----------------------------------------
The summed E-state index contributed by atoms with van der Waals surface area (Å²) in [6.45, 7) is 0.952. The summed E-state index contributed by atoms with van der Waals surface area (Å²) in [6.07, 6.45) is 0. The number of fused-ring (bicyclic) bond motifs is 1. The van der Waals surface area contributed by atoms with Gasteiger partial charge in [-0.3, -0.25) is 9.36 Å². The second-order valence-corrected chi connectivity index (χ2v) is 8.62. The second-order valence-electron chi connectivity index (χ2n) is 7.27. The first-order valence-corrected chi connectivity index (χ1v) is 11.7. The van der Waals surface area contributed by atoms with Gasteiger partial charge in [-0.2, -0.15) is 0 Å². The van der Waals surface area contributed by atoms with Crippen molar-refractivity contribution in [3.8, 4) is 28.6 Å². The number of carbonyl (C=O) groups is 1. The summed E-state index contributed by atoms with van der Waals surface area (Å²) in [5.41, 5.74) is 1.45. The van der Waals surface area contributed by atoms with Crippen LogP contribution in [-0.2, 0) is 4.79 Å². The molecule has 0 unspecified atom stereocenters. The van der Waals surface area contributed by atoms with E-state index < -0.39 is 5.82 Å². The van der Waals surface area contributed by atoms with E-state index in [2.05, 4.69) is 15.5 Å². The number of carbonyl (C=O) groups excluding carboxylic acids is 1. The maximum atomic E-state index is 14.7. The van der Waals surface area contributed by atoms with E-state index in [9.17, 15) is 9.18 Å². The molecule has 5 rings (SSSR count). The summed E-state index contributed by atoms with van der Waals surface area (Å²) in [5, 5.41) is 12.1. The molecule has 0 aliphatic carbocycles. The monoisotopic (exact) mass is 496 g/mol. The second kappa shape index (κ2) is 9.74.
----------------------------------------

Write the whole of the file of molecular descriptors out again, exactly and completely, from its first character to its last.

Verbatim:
The summed E-state index contributed by atoms with van der Waals surface area (Å²) in [6.45, 7) is 0.952. The summed E-state index contributed by atoms with van der Waals surface area (Å²) in [6.07, 6.45) is 0. The number of fused-ring (bicyclic) bond motifs is 1. The van der Waals surface area contributed by atoms with Gasteiger partial charge in [-0.3, -0.25) is 9.36 Å². The second-order valence-corrected chi connectivity index (χ2v) is 8.62. The second-order valence-electron chi connectivity index (χ2n) is 7.27. The first-order valence-corrected chi connectivity index (χ1v) is 11.7. The van der Waals surface area contributed by atoms with Gasteiger partial charge in [-0.2, -0.15) is 0 Å². The van der Waals surface area contributed by atoms with Crippen molar-refractivity contribution in [3.8, 4) is 28.6 Å². The number of carbonyl (C=O) groups is 1. The summed E-state index contributed by atoms with van der Waals surface area (Å²) in [5.41, 5.74) is 1.45. The van der Waals surface area contributed by atoms with Crippen LogP contribution in [-0.2, 0) is 4.79 Å². The molecule has 0 unspecified atom stereocenters. The van der Waals surface area contributed by atoms with E-state index < -0.39 is 5.82 Å². The van der Waals surface area contributed by atoms with E-state index in [2.05, 4.69) is 15.5 Å². The number of carbonyl (C=O) groups excluding carboxylic acids is 1. The maximum atomic E-state index is 14.7. The van der Waals surface area contributed by atoms with E-state index in [9.17, 15) is 9.18 Å². The molecule has 5 rings (SSSR count). The summed E-state index contributed by atoms with van der Waals surface area (Å²) in [5, 5.41) is 12.1. The molecule has 0 aliphatic carbocycles. The monoisotopic (exact) mass is 496 g/mol. The second kappa shape index (κ2) is 9.74.